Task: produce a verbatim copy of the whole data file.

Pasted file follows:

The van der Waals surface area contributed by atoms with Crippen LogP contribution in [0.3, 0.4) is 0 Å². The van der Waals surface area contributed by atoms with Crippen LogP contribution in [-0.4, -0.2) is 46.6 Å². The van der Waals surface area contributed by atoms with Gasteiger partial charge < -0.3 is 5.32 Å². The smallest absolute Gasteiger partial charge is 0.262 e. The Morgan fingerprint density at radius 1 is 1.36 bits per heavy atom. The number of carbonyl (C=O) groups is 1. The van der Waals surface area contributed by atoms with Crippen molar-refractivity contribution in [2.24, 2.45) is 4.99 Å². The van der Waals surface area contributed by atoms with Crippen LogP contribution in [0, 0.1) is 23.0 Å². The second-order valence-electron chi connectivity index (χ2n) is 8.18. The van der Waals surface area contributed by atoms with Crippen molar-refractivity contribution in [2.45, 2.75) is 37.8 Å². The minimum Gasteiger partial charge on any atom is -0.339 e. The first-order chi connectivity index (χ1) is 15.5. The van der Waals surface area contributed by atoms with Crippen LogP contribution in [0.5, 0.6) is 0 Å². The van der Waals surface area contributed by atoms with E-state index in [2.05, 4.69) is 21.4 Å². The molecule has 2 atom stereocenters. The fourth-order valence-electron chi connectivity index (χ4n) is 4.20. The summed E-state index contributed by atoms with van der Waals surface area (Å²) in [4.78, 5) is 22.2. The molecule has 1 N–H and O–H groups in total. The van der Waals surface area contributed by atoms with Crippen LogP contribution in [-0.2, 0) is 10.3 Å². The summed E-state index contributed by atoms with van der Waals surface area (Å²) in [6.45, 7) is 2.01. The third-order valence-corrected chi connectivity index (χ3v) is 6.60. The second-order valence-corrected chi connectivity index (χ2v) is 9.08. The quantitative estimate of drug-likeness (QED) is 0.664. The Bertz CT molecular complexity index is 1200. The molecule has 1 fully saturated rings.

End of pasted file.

The van der Waals surface area contributed by atoms with Crippen LogP contribution in [0.3, 0.4) is 0 Å². The van der Waals surface area contributed by atoms with Crippen LogP contribution in [-0.4, -0.2) is 46.6 Å². The van der Waals surface area contributed by atoms with Gasteiger partial charge < -0.3 is 5.32 Å². The smallest absolute Gasteiger partial charge is 0.262 e. The Morgan fingerprint density at radius 1 is 1.36 bits per heavy atom. The number of carbonyl (C=O) groups is 1. The van der Waals surface area contributed by atoms with Crippen molar-refractivity contribution in [2.24, 2.45) is 4.99 Å². The van der Waals surface area contributed by atoms with Crippen LogP contribution in [0, 0.1) is 23.0 Å². The second-order valence-electron chi connectivity index (χ2n) is 8.18. The van der Waals surface area contributed by atoms with Crippen molar-refractivity contribution in [2.45, 2.75) is 37.8 Å². The minimum Gasteiger partial charge on any atom is -0.339 e. The first-order chi connectivity index (χ1) is 15.5. The van der Waals surface area contributed by atoms with Crippen LogP contribution in [0.5, 0.6) is 0 Å². The van der Waals surface area contributed by atoms with E-state index in [2.05, 4.69) is 21.4 Å². The molecule has 2 atom stereocenters. The fourth-order valence-electron chi connectivity index (χ4n) is 4.20. The summed E-state index contributed by atoms with van der Waals surface area (Å²) in [4.78, 5) is 22.2. The molecule has 1 N–H and O–H groups in total. The van der Waals surface area contributed by atoms with Crippen LogP contribution in [-0.2, 0) is 10.3 Å². The summed E-state index contributed by atoms with van der Waals surface area (Å²) in [6.45, 7) is 2.01. The third-order valence-corrected chi connectivity index (χ3v) is 6.60. The second-order valence-corrected chi connectivity index (χ2v) is 9.08. The quantitative estimate of drug-likeness (QED) is 0.664. The Bertz CT molecular complexity index is 1200. The molecule has 1 fully saturated rings.